19-year-old wins Niagara West–Glanbrook Conservative nomination

Oct 24, 2016 | News

Sam Oosterhoff could be the youngest member of the Ontario legislature in history. (Sam Oosterhoff for Niagra West – Glanbrook / Facebook)

Sam Oosterhoff could be the youngest member of the Ontario legislature in history. (Sam Oosterhoff for Niagara West – Glanbrook / Facebook)

By: Hunter Crowther

A nomination in the Ontario Progressive Conservative party indicates politics is becoming a young person’s game.

Sam Oosterhoff, only 19-years-old, stunned the Canadian political sphere after winning the PC nomination for a Nov. 17 by-election in the Niagara West–Glanbrook region.

After Tory MPP Tim Hudak resigned from the riding in late August, party president and former MP Rick Dykstra and Grimsby regional councillor Tony Quirk were considered the top two candidates to replace Hudak, who served 21 years in Ontario legislature.

Oosterhoff’s victory came after a multi-choice vote on Saturday, where party members within the riding would pick their first, second, third and fourth choices.

The Brock University political science student finished with 699 votes, trumping Dykstra’s 525. Niagara media mogul Mike Williscraft came away with 245 votes, while Quirk rounded out the serious contenders with 225.

“I told anyone who would listen that Oosterhoff was a serious contender,” Quirk told the National Post following the vote. “Sam had a great deal of support in the riding. Just his family alone gave him a 100-vote advantage.”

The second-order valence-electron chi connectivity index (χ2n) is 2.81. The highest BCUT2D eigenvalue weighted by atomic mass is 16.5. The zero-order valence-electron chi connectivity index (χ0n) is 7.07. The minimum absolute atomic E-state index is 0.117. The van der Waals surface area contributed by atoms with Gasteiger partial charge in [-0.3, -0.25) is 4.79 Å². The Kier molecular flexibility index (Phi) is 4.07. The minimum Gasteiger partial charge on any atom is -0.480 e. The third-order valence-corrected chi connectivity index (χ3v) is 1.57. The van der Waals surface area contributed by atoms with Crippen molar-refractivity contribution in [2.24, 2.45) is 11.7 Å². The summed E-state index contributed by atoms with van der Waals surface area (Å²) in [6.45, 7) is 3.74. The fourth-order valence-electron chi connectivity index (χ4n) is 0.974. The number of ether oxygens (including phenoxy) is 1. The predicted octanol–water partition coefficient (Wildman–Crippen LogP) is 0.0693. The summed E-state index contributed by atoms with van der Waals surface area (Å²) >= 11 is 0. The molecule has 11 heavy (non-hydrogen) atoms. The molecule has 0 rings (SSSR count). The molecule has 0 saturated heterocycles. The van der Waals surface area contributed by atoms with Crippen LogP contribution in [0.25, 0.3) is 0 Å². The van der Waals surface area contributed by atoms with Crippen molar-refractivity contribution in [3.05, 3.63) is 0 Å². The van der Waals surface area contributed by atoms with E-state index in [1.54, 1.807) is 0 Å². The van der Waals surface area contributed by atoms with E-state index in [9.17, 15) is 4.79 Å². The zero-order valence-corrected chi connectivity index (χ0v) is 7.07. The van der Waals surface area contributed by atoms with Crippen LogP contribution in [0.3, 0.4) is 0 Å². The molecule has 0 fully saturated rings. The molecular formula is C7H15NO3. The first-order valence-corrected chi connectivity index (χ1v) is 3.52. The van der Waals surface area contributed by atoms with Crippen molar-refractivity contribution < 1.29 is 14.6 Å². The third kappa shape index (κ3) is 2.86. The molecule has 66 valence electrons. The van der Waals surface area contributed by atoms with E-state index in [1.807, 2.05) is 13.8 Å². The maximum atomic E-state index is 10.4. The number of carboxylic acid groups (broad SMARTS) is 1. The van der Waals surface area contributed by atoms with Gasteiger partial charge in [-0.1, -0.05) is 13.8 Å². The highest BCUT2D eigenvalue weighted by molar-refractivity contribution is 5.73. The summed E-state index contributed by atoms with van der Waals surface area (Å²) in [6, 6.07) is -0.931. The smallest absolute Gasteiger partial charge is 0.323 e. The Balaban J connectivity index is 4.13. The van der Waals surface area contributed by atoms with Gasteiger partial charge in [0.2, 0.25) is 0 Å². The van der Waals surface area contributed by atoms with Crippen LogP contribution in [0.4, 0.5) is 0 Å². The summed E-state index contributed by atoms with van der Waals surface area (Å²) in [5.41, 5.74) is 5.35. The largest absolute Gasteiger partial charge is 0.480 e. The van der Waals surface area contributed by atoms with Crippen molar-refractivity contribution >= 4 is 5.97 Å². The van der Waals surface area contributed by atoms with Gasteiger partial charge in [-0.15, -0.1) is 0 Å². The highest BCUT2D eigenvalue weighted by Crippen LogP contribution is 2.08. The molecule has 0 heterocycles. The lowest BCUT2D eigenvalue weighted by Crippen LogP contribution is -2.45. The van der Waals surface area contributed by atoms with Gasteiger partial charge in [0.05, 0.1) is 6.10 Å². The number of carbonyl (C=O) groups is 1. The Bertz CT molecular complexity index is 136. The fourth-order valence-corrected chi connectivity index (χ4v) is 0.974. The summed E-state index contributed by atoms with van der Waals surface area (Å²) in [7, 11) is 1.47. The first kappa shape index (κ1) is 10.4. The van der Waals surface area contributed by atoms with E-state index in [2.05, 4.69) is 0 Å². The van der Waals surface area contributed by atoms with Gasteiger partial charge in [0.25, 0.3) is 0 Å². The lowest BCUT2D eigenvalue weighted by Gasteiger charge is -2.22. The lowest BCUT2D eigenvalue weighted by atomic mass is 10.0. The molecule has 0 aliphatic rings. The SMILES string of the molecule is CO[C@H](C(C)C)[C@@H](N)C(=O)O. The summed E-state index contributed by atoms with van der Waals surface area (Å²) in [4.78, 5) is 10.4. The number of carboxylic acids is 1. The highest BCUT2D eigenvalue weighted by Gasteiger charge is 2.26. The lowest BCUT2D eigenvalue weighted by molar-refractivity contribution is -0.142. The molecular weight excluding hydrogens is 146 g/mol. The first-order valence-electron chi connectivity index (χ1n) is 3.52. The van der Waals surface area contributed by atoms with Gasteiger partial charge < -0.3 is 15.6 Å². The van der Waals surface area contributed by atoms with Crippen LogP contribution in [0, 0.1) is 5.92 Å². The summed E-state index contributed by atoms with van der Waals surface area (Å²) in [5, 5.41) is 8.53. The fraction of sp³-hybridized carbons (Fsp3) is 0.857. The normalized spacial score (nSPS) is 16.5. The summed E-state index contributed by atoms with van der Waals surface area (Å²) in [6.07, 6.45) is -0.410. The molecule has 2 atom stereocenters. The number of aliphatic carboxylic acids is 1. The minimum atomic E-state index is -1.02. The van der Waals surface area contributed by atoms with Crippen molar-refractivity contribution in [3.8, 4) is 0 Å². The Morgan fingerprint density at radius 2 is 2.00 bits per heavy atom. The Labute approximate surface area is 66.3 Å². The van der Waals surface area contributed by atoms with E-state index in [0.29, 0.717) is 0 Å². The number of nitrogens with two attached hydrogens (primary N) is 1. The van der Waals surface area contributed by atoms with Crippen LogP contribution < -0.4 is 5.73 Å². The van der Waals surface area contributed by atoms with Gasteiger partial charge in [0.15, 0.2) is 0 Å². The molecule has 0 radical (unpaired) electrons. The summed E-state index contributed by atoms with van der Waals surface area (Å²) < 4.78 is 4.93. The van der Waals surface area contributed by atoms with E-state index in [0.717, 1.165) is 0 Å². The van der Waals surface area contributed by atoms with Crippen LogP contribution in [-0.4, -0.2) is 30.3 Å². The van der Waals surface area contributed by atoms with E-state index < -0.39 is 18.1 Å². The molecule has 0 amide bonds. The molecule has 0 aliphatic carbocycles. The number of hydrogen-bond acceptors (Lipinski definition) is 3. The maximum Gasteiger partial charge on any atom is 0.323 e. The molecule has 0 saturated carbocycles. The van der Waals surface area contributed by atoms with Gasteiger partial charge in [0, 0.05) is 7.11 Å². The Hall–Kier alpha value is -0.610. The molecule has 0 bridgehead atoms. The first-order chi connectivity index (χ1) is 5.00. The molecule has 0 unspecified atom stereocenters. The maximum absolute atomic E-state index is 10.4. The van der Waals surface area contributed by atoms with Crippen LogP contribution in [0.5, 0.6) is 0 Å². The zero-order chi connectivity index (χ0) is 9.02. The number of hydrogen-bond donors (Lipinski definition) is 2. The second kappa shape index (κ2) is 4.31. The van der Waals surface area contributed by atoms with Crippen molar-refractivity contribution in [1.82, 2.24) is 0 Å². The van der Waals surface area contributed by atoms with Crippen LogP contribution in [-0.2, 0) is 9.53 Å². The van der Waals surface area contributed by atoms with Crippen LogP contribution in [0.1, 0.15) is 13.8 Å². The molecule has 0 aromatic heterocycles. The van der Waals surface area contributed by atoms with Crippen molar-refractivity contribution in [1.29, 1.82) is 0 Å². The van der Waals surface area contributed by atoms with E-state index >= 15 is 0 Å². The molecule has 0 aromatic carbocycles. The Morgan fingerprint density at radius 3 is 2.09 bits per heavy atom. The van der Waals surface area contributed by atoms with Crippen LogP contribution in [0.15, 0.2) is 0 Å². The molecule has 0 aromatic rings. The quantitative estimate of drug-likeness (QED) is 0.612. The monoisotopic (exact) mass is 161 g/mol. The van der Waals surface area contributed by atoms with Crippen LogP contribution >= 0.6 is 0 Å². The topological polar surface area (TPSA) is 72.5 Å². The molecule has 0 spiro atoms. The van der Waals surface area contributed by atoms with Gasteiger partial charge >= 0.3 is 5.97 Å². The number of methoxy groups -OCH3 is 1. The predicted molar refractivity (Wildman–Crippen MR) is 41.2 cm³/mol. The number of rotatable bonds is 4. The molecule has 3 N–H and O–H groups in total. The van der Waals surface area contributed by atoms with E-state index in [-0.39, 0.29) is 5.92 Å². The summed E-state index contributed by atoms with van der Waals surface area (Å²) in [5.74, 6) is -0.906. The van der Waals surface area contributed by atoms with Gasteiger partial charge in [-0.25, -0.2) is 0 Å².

Some of that support has triggered controversy in Oosterhoff’s campaign. According to the Toronto Star, some of his supporters marched with pro-life placards at voting locations on Saturday and distributed pamphlets with dead fetuses on them.

“The anti-abortion protesters were NOT affiliated with my campaign,” Oosterhoff told the Star.

Oosterhoff will go against Liberal Vicky Ringuette and New Democrat Michael Thomas in the Nov. 17 by-election. The Niagara West–Glanbrook district (not to be confused with the federal district of the same name) was created for the 2007 provincial election, and has been represented by Hudak for its entirety.

According to his LinkedIn page, Oosterhoff was a campaign volunteer for the Conservatives in the 2015 federal election, and served as a legislative assistant in the House of Commons for the past year.


Several prominent senior Conservatives showed their support for Oosterhoff on Twitter, including Hudak, Quirk and former Minister of National Defence Jason Kenney.

Dalton Hill-Whitson is a board member for the PC riding of London West and has worked with the Ontario PC’s for several years. He thinks Oosterhoff’s win could spark a youth movement within the party, something pundits say is lacking both provincially and federally.

“It’s very exciting, especially for political youth,” said Hill-Whitson, whose served on the London West board since January. “His story serves as an inspiration for youth interested in entering every level of politics – you can run, you can win and you can have an impact.”

Hill-Whitson worked with former MP Ed Holder during his 2015 campaign. After a proposed youth wing was rejected at the Conservative convention in Vancouver last May, Hill-Whitson wants the Tory’s to hit the refresh button on youth.

“I think youth provide a refreshing outlook for Ontario. Politics in this province have not been as optimistic as in the past. Now, more than ever, Ontario is looking for a promising future and youth provide that positive view,” he said.